Killings: The Conclusion

Update February 19, 2010 – 4:44 PM CST

There are so many misconceptions about bears.  We wrote about a few of them and tried to keep updates short so as not to overwhelm everyone.  But keeping them short meant we couldn’t tell the whole story.  So the feedback we got included comments based on so many related misconceptions that we’re thinking this might not be the forum to deal with subjects that are so ingrained and have so many layers of misconceptions.  Some are simply rumors.  Some are found on state fish and game websites.  Some are even based on quasi-scientific studies, which introduces another topic—the basic lack of science regarding bear-human relations.  With so little science, misconceptions fill the void.  People believe what they believe, and we doubt we can change deeply held opinions with words.  However, Lily can change opinions as people learn directly from her.

So we’ll keep things short here and wind up the discussion on killings.  To summarize, in earlier updates we said there was no good explanation for the 63 killings by black bears since 1900.  We summarized the most common misconceptions and showed that most killings by black bears were not by; bears that had gotten used to people, bears accustomed to getting food from people, mothers defending cubs, bears targeting menstruating women.  Most misconceptions are based on an underlying assumption that black bears would love to attack us if they only dared, which is simply not true.

Many other explanations for killings by black bears have been conjectured.  Instead of writing separate updates about them, we’ll just list them.  None of the following provide solid explanations; wounded bears, cornered bears, sudden encounters, jilted males in mating season, intestinal blockages, roadside bears in national parks, bears that have kids placed on their backs, bears that discover people having sex, bears that sense fear, and bears with grudges.

It’s true that some bears that have killed people have been skinny, but, in many years, whole populations are malnourished without killing anybody.

Some bears that have killed people were carrying injuries, but thousands of bears are wounded during bear-hunting seasons each year across North America without being linked to killings.

We’ve heard many horror stories of parents putting their children on the backs of wild bears—as if that caused death or injury.  The outcomes are seldom mentioned—that the bears typically just shrugged the children off.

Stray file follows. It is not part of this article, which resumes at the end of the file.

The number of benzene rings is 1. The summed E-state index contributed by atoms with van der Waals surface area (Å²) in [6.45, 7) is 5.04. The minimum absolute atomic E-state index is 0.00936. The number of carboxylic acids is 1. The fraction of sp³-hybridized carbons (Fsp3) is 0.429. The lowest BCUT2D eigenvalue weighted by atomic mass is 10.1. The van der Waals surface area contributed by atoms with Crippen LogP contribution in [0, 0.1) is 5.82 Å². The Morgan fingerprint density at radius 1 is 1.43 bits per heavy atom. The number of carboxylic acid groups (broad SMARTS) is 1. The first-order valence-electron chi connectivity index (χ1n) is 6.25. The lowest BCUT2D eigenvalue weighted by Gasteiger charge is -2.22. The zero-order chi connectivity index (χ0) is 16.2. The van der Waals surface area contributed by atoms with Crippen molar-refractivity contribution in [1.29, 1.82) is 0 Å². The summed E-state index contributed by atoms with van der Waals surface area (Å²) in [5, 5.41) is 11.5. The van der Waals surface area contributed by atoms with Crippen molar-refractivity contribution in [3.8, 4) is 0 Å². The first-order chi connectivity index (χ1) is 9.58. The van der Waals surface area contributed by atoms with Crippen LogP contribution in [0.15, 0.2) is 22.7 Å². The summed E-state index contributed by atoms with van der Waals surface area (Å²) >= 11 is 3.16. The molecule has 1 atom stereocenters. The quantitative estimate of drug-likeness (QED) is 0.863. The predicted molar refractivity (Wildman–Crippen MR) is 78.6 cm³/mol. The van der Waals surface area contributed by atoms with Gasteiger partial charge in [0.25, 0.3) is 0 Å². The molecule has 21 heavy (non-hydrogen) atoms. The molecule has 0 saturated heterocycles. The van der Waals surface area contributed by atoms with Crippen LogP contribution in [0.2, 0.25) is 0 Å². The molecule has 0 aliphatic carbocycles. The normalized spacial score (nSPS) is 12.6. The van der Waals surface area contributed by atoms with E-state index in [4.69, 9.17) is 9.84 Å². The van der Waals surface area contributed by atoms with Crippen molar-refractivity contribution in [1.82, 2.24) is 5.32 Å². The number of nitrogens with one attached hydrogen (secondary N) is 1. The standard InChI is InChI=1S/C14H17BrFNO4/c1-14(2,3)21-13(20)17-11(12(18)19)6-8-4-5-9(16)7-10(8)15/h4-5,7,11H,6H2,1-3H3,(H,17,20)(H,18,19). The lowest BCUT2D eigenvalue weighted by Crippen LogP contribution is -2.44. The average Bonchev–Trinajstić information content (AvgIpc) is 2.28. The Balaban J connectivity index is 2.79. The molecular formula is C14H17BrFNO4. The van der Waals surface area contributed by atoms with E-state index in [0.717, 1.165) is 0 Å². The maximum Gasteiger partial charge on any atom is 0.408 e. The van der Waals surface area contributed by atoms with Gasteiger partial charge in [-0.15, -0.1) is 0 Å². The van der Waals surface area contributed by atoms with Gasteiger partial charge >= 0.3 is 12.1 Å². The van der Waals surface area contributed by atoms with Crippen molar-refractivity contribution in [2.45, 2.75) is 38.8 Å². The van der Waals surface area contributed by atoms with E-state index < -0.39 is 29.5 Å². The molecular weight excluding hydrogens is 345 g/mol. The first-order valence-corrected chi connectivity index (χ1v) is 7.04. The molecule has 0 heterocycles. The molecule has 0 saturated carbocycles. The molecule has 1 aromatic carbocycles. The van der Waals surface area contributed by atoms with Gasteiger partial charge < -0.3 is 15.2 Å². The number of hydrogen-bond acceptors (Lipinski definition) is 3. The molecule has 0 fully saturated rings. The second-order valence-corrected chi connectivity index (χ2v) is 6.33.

The basic explanation for the killings by black bears is predation—the rare bear decides to eat someone. It’s nothing the person did.  The bear is not provoked, not angry, and shows no bluster.  It’s not a case of people luring a bear into a way of life that ends in killing.  It’s just the odd bear, maybe a super-bear that expresses a rare trait, and it’s most often in remote areas where bears and people have little contact.  Thank goodness the trait is rare.  Probably the most interesting question is why it’s so rare, and we could go into that, but that’s another subject.

Our records show 28 killings by black bears from 1900 to 1991 when bear populations were decimated by killing campaigns, and 35 killings from 1992 to 2009.  Bears and people have increased, and people are living, hiking, and camping in bear habitat like never before.  Does that explain the increase?  We’re not sure.  Honestly, we can’t completely explain the recent increase any more than we can explain what makes the very rare black bear decide to eat someone.  However, we do know that there is no solid data to support the explanations usually given.

Our best recommendation:

To avoid worries about the tiny chance of meeting a bad bear, carry pepper spray.

We were the ones who pioneered the use of pepper spray face-to-face against free-ranging black and polar bears and can say that it’s as effective against bears as it is against dogs.  They don’t go away mad, they just go away.  See more at , in a big exhibit at the North American Bear Center in Ely, Minnesota, and in the peer-reviewed paper Reactions of free-ranging black bears to Capsaisin spray repellant.

Back to Lily.  The cub is growing.  The views are getting better.  Today there were many good views of Lily’s face and her reaching out to lick snow with her long tongue.  We’re trying to get rid of the hum so we can learn more about the vocalizations.  We’ve tried several fixes.  Now, sponsor Doug Hajicek of White Wolf Entertainment is buying a new microphone and a hundred yards of special cable for us to install.  We’ll see Lily, and hopefully the cub, close-up while you watch their reactions on the web.  We hope she will accept us as calmly as she did before the cub was born.

We are seeing the great names you’re submitting for the cub.  In little over a week we’ll have a hard choice to make!  The naming contest ends at midnight CST on February 27.

Thank you again for your continued support.  We know many of you have donated multiple times and we appreciate that greatly.  We are all (that includes you!) working toward a simple goal—to tell the truth about bears—replace myth with fact.  Lily is doing her part too.

—Lynn Rogers and Sue Mansfield, Biologists, North American Bear Center